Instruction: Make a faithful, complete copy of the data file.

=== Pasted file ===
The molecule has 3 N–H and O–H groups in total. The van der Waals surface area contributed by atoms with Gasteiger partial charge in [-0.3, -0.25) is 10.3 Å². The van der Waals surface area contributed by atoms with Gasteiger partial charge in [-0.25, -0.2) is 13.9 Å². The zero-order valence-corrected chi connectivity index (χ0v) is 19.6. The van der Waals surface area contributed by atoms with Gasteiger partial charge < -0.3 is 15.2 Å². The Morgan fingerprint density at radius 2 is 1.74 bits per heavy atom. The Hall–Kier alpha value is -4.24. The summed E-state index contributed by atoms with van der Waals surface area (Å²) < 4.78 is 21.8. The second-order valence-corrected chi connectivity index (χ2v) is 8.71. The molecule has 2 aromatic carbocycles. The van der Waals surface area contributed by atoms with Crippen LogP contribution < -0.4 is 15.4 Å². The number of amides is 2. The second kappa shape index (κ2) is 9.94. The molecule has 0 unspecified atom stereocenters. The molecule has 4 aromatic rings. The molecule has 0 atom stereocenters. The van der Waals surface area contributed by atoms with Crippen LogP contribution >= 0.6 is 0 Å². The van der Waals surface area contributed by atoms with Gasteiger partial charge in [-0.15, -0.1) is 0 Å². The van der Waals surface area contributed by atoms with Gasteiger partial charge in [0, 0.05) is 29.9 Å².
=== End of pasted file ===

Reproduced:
The molecule has 3 N–H and O–H groups in total. The van der Waals surface area contributed by atoms with Gasteiger partial charge in [-0.3, -0.25) is 10.3 Å². The van der Waals surface area contributed by atoms with Gasteiger partial charge in [-0.25, -0.2) is 13.9 Å². The zero-order valence-corrected chi connectivity index (χ0v) is 19.6. The van der Waals surface area contributed by atoms with Gasteiger partial charge < -0.3 is 15.2 Å². The Morgan fingerprint density at radius 2 is 1.74 bits per heavy atom. The Hall–Kier alpha value is -4.24. The summed E-state index contributed by atoms with van der Waals surface area (Å²) < 4.78 is 21.8. The second-order valence-corrected chi connectivity index (χ2v) is 8.71. The molecule has 2 aromatic carbocycles. The van der Waals surface area contributed by atoms with Crippen LogP contribution < -0.4 is 15.4 Å². The number of amides is 2. The second kappa shape index (κ2) is 9.94. The molecule has 0 unspecified atom stereocenters. The molecule has 4 aromatic rings. The molecule has 0 atom stereocenters. The van der Waals surface area contributed by atoms with Crippen LogP contribution >= 0.6 is 0 Å². The van der Waals surface area contributed by atoms with Gasteiger partial charge in [-0.15, -0.1) is 0 Å². The van der Waals surface area contributed by atoms with Gasteiger partial charge in [0, 0.05) is 29.9 Å².